The judgment of the district court accordingly is affirmed.



Section 5E1.2(i) provides that a "court shall impose an additional fine amount that is at least sufficient to pay the costs to the government of any imprisonment, probation, or supervised release ordered."


The requirement that the court impose a fine sufficient to pay the costs of incarceration or supervised release is expressly made subject to the court's discretionary authority to reduce or waive any such fine " [i]f the defendant establishes that ... he is not able and, even with the use of a reasonable installment schedule, is not likely to become able to pay all or part of the fine." U.S.S.G. § 5E1.2(f)


Gresham's presentence report disclosed that his total net worth was $253,500, including $8,000 in liquid assets. See J.A. at 107. Gresham and his wife have equity of $166,000 in their home. See id. at 53-54, 107-08


The court ordered the United States to docket the judgment with the appropriate register of deeds in Maryland so that its monetary assessments against Gresham " [c]ould be considered at the time of any sale of the residence." Id. at 169; see also id. at 179


Gresham does not argue that the fine imposed by the district court exceeded the ranges established in 18 U.S.C. § 3571(b) or U.S.S.G. § 5E1.2(c). Nor does he dispute any aspect of the district court's judgment other than the imposition of a fine to cover part of the costs of his incarceration and supervised release. See also note 6 infra


Section 3572(a) lists seven factors that a court "shall consider" in "determining whether to impose a fine, and the amount, time for payment, and method for payment." Section 3572(a) does not by terms refer to or require an inquiry into the defendant's ability to pay, as opposed to his "income, earning capacity, and financial resources." The sentencing guidelines provide that the court in its discretion "may impose a lesser fine or waive the fine" upon a showing that the defendant "is not able and ... is not likely to become able to pay all or part of the fine." U.S.S.G. § 5E1.2(f). Not even under the guidelines, however, does the court have an "obligation to tailor the fine to the defendant's ability to pay." United States v. Doyan, 909 F.2d 412, 415 (10th Cir. 1990). In any event, Gresham does not argue that he established an inability to pay for purposes of the guidelines, much less that the district court abused its discretion by failing to reduce or waive his fine. See id. at 414-15. And such an argument would be without merit. See note 9 infra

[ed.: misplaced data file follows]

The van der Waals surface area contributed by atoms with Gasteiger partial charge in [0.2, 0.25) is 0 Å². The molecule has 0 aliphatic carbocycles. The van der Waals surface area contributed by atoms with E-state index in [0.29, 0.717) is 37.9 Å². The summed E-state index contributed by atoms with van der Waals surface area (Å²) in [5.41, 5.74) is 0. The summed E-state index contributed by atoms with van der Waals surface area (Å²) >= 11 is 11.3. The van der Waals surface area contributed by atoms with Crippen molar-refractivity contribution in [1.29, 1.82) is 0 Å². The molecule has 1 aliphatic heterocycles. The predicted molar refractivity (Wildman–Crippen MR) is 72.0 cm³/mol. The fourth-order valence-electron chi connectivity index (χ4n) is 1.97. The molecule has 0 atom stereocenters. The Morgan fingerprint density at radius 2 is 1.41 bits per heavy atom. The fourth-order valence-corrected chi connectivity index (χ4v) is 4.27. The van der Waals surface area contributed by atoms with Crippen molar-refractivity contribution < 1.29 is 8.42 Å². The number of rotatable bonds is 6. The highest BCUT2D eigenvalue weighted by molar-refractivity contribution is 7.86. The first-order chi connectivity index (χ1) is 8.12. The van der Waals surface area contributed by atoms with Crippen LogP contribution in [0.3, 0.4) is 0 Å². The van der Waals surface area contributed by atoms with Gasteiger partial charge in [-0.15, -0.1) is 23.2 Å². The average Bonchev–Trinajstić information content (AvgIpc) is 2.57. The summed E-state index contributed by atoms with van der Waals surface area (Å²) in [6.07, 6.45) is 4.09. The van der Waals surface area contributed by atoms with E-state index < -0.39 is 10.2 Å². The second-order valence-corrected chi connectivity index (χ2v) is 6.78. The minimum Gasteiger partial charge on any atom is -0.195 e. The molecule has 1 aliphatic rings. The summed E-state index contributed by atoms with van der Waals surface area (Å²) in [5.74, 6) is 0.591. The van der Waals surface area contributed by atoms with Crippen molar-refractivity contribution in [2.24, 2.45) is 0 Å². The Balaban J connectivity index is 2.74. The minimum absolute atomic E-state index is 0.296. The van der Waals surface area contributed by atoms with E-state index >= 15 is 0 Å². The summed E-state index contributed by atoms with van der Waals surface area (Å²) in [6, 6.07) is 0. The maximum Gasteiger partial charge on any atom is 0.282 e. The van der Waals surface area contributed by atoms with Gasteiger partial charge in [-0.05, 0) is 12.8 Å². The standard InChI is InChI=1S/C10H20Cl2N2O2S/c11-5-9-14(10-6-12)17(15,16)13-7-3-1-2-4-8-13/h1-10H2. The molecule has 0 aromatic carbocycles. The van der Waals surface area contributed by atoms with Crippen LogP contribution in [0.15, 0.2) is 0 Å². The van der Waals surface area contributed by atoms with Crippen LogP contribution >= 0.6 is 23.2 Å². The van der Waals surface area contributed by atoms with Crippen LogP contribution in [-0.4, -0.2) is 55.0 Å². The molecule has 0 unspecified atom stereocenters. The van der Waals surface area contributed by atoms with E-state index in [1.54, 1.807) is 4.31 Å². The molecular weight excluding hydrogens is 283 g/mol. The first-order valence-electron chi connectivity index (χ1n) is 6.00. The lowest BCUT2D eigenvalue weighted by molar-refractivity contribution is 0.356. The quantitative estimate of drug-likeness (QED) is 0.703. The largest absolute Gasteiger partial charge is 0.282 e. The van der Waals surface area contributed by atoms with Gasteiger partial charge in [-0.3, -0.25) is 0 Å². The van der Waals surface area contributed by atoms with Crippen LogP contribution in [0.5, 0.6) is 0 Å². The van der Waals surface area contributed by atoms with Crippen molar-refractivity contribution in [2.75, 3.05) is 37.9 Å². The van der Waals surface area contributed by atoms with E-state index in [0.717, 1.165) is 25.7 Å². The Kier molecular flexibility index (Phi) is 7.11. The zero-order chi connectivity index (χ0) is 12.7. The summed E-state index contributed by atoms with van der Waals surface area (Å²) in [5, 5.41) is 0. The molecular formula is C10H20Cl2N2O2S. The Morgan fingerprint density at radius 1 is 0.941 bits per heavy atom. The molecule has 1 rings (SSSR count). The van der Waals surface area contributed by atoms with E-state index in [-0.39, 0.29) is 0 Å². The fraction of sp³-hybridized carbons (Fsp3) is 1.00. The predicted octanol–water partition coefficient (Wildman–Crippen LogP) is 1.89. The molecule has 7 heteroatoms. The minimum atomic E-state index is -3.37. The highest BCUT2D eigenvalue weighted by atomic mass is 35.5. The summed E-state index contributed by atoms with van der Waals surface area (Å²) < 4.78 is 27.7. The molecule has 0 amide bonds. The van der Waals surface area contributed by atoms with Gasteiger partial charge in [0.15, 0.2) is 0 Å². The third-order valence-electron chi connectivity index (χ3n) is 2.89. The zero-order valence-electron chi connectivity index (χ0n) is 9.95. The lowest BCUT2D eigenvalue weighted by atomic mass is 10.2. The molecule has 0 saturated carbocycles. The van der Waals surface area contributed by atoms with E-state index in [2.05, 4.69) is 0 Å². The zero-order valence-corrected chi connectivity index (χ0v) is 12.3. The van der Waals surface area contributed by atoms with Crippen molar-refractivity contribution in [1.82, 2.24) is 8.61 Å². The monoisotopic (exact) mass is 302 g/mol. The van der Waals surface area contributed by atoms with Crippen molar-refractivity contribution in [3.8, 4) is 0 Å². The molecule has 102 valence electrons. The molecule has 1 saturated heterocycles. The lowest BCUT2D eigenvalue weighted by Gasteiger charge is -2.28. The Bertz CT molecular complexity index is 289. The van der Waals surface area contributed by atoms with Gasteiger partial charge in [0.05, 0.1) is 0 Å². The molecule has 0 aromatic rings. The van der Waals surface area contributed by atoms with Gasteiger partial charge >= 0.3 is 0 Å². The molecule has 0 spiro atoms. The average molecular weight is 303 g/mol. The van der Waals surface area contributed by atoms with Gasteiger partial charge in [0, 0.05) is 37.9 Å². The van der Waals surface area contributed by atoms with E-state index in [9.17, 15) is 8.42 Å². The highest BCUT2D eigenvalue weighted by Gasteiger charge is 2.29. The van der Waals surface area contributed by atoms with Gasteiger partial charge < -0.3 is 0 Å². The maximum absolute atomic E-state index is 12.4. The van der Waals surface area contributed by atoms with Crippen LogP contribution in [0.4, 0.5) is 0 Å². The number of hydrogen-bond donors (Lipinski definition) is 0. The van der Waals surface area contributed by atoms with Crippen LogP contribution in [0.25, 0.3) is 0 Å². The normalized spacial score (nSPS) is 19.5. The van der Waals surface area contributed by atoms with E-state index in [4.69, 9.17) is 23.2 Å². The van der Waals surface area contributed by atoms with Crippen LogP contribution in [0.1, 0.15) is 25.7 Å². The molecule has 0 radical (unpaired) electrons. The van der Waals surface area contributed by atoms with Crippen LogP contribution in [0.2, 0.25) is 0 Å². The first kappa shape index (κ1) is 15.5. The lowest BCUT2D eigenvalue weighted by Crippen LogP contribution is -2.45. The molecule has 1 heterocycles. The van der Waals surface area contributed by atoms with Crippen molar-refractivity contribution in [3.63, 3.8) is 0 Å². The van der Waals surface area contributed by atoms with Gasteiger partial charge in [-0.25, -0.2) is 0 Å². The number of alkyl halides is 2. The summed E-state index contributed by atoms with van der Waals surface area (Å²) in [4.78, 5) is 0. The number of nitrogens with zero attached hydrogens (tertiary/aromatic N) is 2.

See generally Beall v. Beall, 291 Md. 224, 434 A.2d 1015, 1021 (1981):

Maryland retains the estate of tenancy by the entirety in its traditional form. By common law, a conveyance to husband does not make them joint tenants, nor are they tenants in common; they are in the contemplation of the law but one person, and hence they take, not by moieties, but by the entirety. Neither can alienate without the consent of the other, and the survivor takes the whole. Tenancy by the entirety may not be severed by the consent of one of the parties or by their individual judgment creditors during their joint lives; except in the case of absolute divorce, during the lifetime of both tenants their estate may be terminated only by the joint action of both and a conveyance by both to a third person.

Id. (citations omitted).


Gresham does not challenge the district court's consideration of any of the section 3572(a) factors other than those in subsection (1)


The court's consideration of this evidence of Gresham's earning capacity also is sufficient to establish that the district court did not abuse its discretion under U.S.S.G. § 5E1.2(f) in imposing the fine. See U.S.S.G. § 5E1.2(d) (2) (" [T]he court shall consider ... any evidence presented as to the defendant's ability to pay the fine ... in light of his earning capacity...."); United States v. Marquez, 941 F.2d 60, 65 (2d Cir. 1991)